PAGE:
In finding that the student did not reside in the school district, the hearing officer noted the unlikelihood that the family lived in a one-bedroom, one-bath apartment, when there was a larger single family home outside of the school district. The hearing officer also found that the family’s testimony was not credible in light of the investigator’s report and pointed to evidence that the student was enrolled in a different school district during the 2015-16 school year, even though the family testified they moved to the apartment in 2012. As a result, the hearing officer upheld the school district’s determination. The circuit court affirmed the determination and the parents appealed. 

On appeal, the Court ruled in favor of the school board. Taking all the facts presented at the hearing together, the Court concluded that the parents intended for the single family home outside of the district to act as a “home base” for day-to-day care for the child. As a result, the Court held that the student did not reside in the school district and ordered the family to pay tuition for the 2017-18 school year.

Post Authored by Rain Montero & Julie Tappendorf, Ancel Glink

Wednesday, March 17, 2021

Court Upholds Use of "Deliberative Process" FOIA Exemption

An Appellate Court recently interpreted the "deliberative process" (sometimes known as the draft document) exception in section 7(1)(f) of the Freedom of Information Act in Fisher v. Office of the Illinois Attorney General. In this case, the court found that a public body (in this case, the Attorney General) did not violate FOIA in denying a request for certain records it claimed were exempt under that exception.

In 2012, the Attorney General (AG) filed a lawsuit against several Cathode Ray Tube (CRT) manufacturers, alleging they conspired to fix prices on certain products resulting in overcharges to Illinois consumers. Ultimately, the AG entered into settlement agreements with all of the manufacturers. In April 2019, an individual representing several clients that submitted claims as part of the CRT settlement, made a FOIA request to the AG, seeking communications between the AG and KCC Class Action Services LLC related to the CRT settlement. The AG denied the FOIA request, claiming that the communications were exempt from disclosure under FOIA’s "deliberative process" exemption in FOIA section 7(1)(f). The requester then sued the AG, alleging that the AG violated FOIA by improperly withholding the requested communications under the deliberative process exemption. The circuit court upheld the AG's denial of the FOAI request and the requester appealed.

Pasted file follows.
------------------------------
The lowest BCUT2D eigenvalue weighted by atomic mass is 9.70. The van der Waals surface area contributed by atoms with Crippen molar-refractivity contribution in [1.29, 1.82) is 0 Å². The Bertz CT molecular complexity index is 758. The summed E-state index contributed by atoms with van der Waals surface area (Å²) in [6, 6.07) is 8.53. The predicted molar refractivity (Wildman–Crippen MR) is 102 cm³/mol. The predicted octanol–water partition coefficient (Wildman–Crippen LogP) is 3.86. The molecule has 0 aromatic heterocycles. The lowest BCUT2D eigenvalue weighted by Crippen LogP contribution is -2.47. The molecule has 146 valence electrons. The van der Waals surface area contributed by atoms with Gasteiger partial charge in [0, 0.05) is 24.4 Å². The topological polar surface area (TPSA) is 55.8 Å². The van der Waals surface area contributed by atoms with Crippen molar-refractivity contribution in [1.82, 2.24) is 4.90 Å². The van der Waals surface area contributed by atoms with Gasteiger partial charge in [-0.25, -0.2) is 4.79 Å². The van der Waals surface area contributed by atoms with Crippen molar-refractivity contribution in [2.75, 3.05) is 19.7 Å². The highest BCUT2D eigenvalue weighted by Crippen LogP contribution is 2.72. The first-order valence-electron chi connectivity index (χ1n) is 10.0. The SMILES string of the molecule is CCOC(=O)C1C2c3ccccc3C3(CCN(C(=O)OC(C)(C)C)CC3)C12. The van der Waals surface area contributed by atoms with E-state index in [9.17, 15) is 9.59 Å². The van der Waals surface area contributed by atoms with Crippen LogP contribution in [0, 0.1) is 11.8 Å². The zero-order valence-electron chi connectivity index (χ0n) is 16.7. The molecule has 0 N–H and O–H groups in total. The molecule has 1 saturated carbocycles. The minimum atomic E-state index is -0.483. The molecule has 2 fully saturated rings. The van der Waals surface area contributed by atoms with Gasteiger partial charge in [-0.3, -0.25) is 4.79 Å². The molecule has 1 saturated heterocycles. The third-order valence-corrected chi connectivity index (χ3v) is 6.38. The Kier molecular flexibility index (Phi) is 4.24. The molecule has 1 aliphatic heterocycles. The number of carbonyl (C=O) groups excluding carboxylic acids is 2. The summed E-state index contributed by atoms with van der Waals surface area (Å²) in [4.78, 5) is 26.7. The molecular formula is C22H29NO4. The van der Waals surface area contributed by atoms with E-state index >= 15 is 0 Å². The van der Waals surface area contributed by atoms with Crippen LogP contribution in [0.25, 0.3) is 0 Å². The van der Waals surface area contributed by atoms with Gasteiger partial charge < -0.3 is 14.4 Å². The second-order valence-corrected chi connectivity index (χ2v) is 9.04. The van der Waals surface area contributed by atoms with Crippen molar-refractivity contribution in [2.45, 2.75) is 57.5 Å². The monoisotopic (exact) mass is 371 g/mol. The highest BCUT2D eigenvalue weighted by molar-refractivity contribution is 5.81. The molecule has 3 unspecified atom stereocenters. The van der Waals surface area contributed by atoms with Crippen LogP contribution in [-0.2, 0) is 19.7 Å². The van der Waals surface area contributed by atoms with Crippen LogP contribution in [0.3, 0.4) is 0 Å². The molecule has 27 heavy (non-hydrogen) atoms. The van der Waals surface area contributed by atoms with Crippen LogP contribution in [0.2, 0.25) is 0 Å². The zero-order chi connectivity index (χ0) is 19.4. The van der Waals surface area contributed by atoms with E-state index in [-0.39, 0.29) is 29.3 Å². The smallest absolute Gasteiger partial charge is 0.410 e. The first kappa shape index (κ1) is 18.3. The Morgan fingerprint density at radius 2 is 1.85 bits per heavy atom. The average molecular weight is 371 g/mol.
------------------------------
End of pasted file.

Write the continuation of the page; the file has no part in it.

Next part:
The Appellate Court agreed with the circuit court and also upheld the AG's use of the deliberative process exemption to deny the FOIA request. To exempt records under FOIA’s deliberative process exemption, the Appellate Court clarified that responsive materials must be both (1) inter or intra agency and (2) predecisional and deliberative. 

As to the first requirement, the court concluded that the requested communications between the AG and KCC were intra-agency materials under FOIA’s deliberative process exemption. As AG’s outside consultant, KCC provided the AG with analyses and recommendations regarding the distribution of settlement proceeds, which the AG relied on to create the final settlement distribution plan, and KCC performed essentially the same function in the AG's deliberative process as the AG would have performed if it had chosen to perform the preliminary review of each claim itself. 

Regarding the second requirement, the court determined that the records were predecisional because they were required in order for the AG to adopt and submit its final settlement plan in the CRT lawsuit. The court also determined that the records were  deliberative because the communications between the AG and KCC were related to the process that the AG engaged in to formulate its policies and to create a final settlement plan in the CRT litigation. In this case, AG had retained KCC as an outside consultant to make determinations, subject to the AG approval, regarding which claimants satisfied requirements for participation in the settlement. To that end, KCC reviewed claims and made recommendations to the AG that it used in its final settlement determinations.

This case provides some helpful guidance to public bodies in how the courts will apply the "deliberative process" exemption in section 7(1)(f) of FOIA, and also some insight into the Attorney General's view of this exemption, given that the public body in this case was the AG.

Post Authored by Eugene Bolotnikov & Julie Tappendorf, Ancel Glink

Tuesday, March 16, 2021

Court Finds Term Limits Statute Constitutional

 In Buchanan v. Jones, an Appellate Court upheld the constitutionality of a 2019 state statute as applied to a 2016 referendum that limited the terms of office for individuals elected to the office of village president.

On November 8, 2016, a majority of voters in a municipality who voted in the general election approved the following referendum:

Shall the terms of office of those persons elected to the office of Village President in the Village of Broadview, at the April 4, 2017 consolidated election, and each election for said office thereafter, be limited such that no person shall be eligible to seek election or hold the office of Village President where that person has been previously elected to the office of Village President of the Village of Broadview for two consecutive full four year terms?